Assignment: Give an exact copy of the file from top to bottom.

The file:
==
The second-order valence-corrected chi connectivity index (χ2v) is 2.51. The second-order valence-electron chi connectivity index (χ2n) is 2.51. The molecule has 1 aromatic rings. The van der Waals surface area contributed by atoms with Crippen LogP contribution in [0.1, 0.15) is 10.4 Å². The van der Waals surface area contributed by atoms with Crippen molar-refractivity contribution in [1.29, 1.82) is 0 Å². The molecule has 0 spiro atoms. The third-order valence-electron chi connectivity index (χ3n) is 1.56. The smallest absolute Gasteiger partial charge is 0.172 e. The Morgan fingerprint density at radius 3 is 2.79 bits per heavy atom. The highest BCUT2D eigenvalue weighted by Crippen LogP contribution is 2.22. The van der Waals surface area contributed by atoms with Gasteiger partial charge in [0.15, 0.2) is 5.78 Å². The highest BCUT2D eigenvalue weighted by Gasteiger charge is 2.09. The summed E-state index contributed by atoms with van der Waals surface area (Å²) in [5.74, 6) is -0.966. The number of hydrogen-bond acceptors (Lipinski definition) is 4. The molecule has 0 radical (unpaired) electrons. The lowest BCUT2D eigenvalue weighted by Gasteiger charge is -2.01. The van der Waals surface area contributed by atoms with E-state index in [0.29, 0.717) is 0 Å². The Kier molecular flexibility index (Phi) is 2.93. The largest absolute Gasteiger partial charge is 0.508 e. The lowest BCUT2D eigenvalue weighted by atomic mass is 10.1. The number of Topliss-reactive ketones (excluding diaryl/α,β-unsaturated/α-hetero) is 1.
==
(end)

The second-order valence-corrected chi connectivity index (χ2v) is 2.51. The second-order valence-electron chi connectivity index (χ2n) is 2.51. The molecule has 1 aromatic rings. The van der Waals surface area contributed by atoms with Crippen LogP contribution in [0.1, 0.15) is 10.4 Å². The van der Waals surface area contributed by atoms with Crippen molar-refractivity contribution in [1.29, 1.82) is 0 Å². The molecule has 0 spiro atoms. The third-order valence-electron chi connectivity index (χ3n) is 1.56. The smallest absolute Gasteiger partial charge is 0.172 e. The Morgan fingerprint density at radius 3 is 2.79 bits per heavy atom. The highest BCUT2D eigenvalue weighted by Crippen LogP contribution is 2.22. The van der Waals surface area contributed by atoms with Gasteiger partial charge in [0.15, 0.2) is 5.78 Å². The highest BCUT2D eigenvalue weighted by Gasteiger charge is 2.09. The summed E-state index contributed by atoms with van der Waals surface area (Å²) in [5.74, 6) is -0.966. The number of hydrogen-bond acceptors (Lipinski definition) is 4. The molecule has 0 radical (unpaired) electrons. The lowest BCUT2D eigenvalue weighted by Gasteiger charge is -2.01. The van der Waals surface area contributed by atoms with E-state index in [0.29, 0.717) is 0 Å². The Kier molecular flexibility index (Phi) is 2.93. The largest absolute Gasteiger partial charge is 0.508 e. The lowest BCUT2D eigenvalue weighted by atomic mass is 10.1. The number of Topliss-reactive ketones (excluding diaryl/α,β-unsaturated/α-hetero) is 1.